Sienkiewicz in Iowa

The Polish writer Henryk Sienkiewicz is best known world-wide for "Quo Vadis?" But in the eighteen-seventies he traveled across America, relating his experiences in letters sent back home. The following paragraph describes his journey by train through Iowa, on the way from Illinois to California.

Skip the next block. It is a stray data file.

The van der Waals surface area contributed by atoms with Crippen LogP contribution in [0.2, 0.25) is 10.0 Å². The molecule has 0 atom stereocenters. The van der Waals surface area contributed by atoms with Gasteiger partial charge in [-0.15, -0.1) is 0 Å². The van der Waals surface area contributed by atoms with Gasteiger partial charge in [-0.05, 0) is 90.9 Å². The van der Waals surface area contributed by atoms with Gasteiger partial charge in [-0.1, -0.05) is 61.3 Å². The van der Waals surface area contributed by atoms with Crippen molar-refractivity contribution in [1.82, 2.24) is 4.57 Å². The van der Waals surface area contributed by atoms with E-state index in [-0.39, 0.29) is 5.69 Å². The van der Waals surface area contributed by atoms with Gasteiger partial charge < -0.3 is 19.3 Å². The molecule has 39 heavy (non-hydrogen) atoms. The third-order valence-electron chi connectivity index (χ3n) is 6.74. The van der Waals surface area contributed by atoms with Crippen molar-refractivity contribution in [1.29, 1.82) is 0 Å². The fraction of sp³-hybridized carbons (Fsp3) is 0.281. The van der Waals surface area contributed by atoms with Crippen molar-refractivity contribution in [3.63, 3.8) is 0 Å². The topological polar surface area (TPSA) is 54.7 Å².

Iowa, however, already counts as one of the civilized states, and the West really doesn't begin until the other side of the Missouri, after the fairly large city of Omaha, which lies on the transcontinental railroad. However, not wanting to get ahead of myself in my story, let me return to Clinton. After half an hour's stop the train rolled on. The track led through completely treeless terrain, climbing sharply, as we approached the great high plain that occupies the whole central part of the United States, forming steppes, or as they say here prairies. Farms still flash by on both sides of the track, but already less often than in Illinois. In places by the moonlight I see fields planted with corn, whose high stalks, black, withered, and sad, still stand from last summer. The further west we steam, the more deserted the country becomes. Iowa, although criss-crossed by railroads in all directions, represents a sort of gateway to the great wasteland occupying the space from the Missouri to the Sierra Nevada. The countryside is level all over, flat, just crumpled in places into gentle valleys and hills. No trace of trees. The eye loses itself in the distance, finding nothing on which it could rest. The limits of civilization could also be observed in the traveling companions filling the cars. Instead of carefully dressed, more or less elegant gentlemen, the train was occupied by bearded and mustachioed types in worn clothing, carrying dirty bundles of belongings and with revolvers stuck in their belts. The talk was loud and animated. Curses rang out. Clouds of smoke gathered under the roofs of the cars. The doors slammed, opened and closed by powerful arms. In the conversations could be heard the oft-repeated names Sioux and Pawnee, the names of the Indians living in Nebraska and Dakota.

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